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What Setting My Passover Seder Table Made Me Realize For The First Time

passover

My husband and I hosted the second night seder this year. Even though I don’t cook and can’t read the Hebrew in the Haggadah well enough to lead, I do know this: Seders should be fun and engaging for the kiddos, and we each need to see ourselves as though we were slaves in Egypt, journeying across a desert to freedom.

I found an idea online that would fulfill both of those mitzvot, and I set to work. It took multiple trips to my local crafting store (I know, I know, the sacrifices we Jewish mothers make for our children), spent far too much time watching YouTube videos on how to fold paper pyramids, and made several mildly frantic phone calls to local Judaica and general tchotchke shops looking for a Moses action figure, but it all came together in the end. (You can see the details of the last-minute Moses delivery over on my Instagram account.)

The girls and I were up early on Saturday morning, gathering cushions for each chair and searching the toy bin for wild beasts and Israelites. Once the table was set up with the pyramids of Egypt at one end and Moses leading his people to freedom on the other end, I sat back to admire our creation.

As I was looking at our motley crew of fleeing Israelites—Playmobil mothers pushing babies in small plastic strollers, a large plastic grandmother who bears an uncanny resemblance to Barbara Bush, a small rubber Princess Ariel figurine, a young boy wearing a tiny soccer jersey, a plastic police man and robber, and a duck, because of course, a duck—I realized something.

The mitzvah isn’t to get all tangled up in our modern day, self-inflicted Pharaohs; I’ve been doing that bit for years now. I’m highly skilled at digging around in the dusty recesses of my mind, dredging up all of the ways in which I get myself jammed up in the narrow straits of my own thoughts. I weigh too much. I’m not a good enough Jewish mother. I should have written another book by now. I should be craftier. I really need to learn to roast the damn chicken already. Blah blah blah.

No, the mitzvah is to see ourselves as if we were actually there, standing in front of a sea, wondering if old Moshe could actually part the damn thing or not, and what the hell we were supposed to do with ourselves once we got to the other side.

And so I thought about those Israelites. We throw that word around as if our ancestors were just one amorphous blob of Israelite, but they weren’t. They were individuals, and yes, they were slaves, but that doesn’t mean they were free from the intense feelings, social dynamics, and mental mayhem that most of us are all too familiar with. Along with their unleavened bread, I have to imagine they also carried broken hearts and petty crushes, intense love, deep yearnings, bitter grudges, power struggles, regrets, confusion, and fear, hope, and joy.

I thought about what it would be like to throw all of that on my back, leave the only home I had ever known, as shitty as it may have been, and wander into the desert FOR FORTY YEARS. My family can barely tolerate four hours on the New York State Thruway, and these poor souls spent a lifetime without a home. In addition to facing the physical challenges of a nomadic life in the desert, they were trying to establish themselves as a people, a community.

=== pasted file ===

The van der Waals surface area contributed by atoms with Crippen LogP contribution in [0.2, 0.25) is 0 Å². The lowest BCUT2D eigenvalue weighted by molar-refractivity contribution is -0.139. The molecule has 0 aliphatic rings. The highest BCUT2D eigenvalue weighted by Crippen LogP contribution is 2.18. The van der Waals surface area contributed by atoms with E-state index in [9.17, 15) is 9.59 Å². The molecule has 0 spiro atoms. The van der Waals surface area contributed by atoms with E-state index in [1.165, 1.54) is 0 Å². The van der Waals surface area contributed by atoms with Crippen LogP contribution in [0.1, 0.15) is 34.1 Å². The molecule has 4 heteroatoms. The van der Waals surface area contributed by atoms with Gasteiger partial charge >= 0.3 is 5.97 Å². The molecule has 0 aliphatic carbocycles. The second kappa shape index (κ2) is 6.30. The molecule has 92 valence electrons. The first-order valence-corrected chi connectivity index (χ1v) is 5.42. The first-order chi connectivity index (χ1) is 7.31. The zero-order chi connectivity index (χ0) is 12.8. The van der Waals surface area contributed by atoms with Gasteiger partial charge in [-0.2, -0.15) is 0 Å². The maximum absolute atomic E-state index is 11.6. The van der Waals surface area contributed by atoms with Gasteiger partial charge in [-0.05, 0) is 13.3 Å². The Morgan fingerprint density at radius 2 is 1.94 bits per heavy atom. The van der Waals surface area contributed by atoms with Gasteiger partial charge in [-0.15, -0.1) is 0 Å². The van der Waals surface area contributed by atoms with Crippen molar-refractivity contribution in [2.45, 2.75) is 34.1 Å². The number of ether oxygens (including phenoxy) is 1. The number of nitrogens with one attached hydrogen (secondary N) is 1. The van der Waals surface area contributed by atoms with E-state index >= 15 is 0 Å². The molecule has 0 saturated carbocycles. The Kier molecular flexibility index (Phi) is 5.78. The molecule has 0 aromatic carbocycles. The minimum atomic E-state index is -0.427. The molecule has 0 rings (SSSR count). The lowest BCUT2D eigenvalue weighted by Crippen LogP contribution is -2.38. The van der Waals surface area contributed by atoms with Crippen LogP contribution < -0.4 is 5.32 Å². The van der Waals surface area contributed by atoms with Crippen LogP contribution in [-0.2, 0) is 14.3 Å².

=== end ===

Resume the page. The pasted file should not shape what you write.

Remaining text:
As I stood at the end of our table, surveying the tableau the girls and I had set up, I realized something I hadn’t ever articulated to myself before.

passover table

The journey to freedom was hard. Insanely hard. They didn’t have enough water. Each bite of food they ate was gritty with sand. THEY HAD TO POOP IN THE MIDDLE OF THE DESERT, PEOPLE. You think you’re having a hard time getting your baby to sleep in his super safe crib, with light-blocking shades and a white-noise machine? Not only did they not have any of that, they had snakes. And scorpions. Freaking scorpions.

No wonder they wished that they had just died in Egypt instead of being dragged into some God-forsaken desert where they had to eat matzah every day.

But it had to be that hard, because if they had just wandered onto the banks of the far side of the Red Sea and called an Uber to take them into the Holy Land, well, they would still be slaves at heart. As Rabbi Irwin Kula wrote:

“The true goal of the Exodus was to take Egypt out of the Israelites. The experience of the seemingly endless journey transformed a people—crushed, frightened, subservient and dependent—into a people with initiative, self-respect, anger at oppression and even militancy.”

This is a very different approach to transformation than the boot-camp, quick fix, top-10 list, Just Do It culture I was raised in. There’s a reason most self-help books don’t start with a disclaimer that says, “Well, this process is going to suck completely and it will take way longer than you had hoped and at some point you will probably rather die than stick with it, but I promise you will definitely drop at least 40 pounds and write a New York Times Bestseller by the end of it.”

Yeah. Not so much.

Here’s the thing: Many of us are fortunate enough to be free. We all want to feel free. Yet very few of us are willing to tolerate the discomfort of wandering around in the desert for any substantial amount of time in order to get there. But maybe, just maybe, it’s worth it.


Read More:

My Family Celebrates Both Passover And Easter. This Is How

Mayim Bialik: My Super Easy Moroccan Salad Recipe for Passover

That Time I Spent Passover in a Psychiatric Hospital


 

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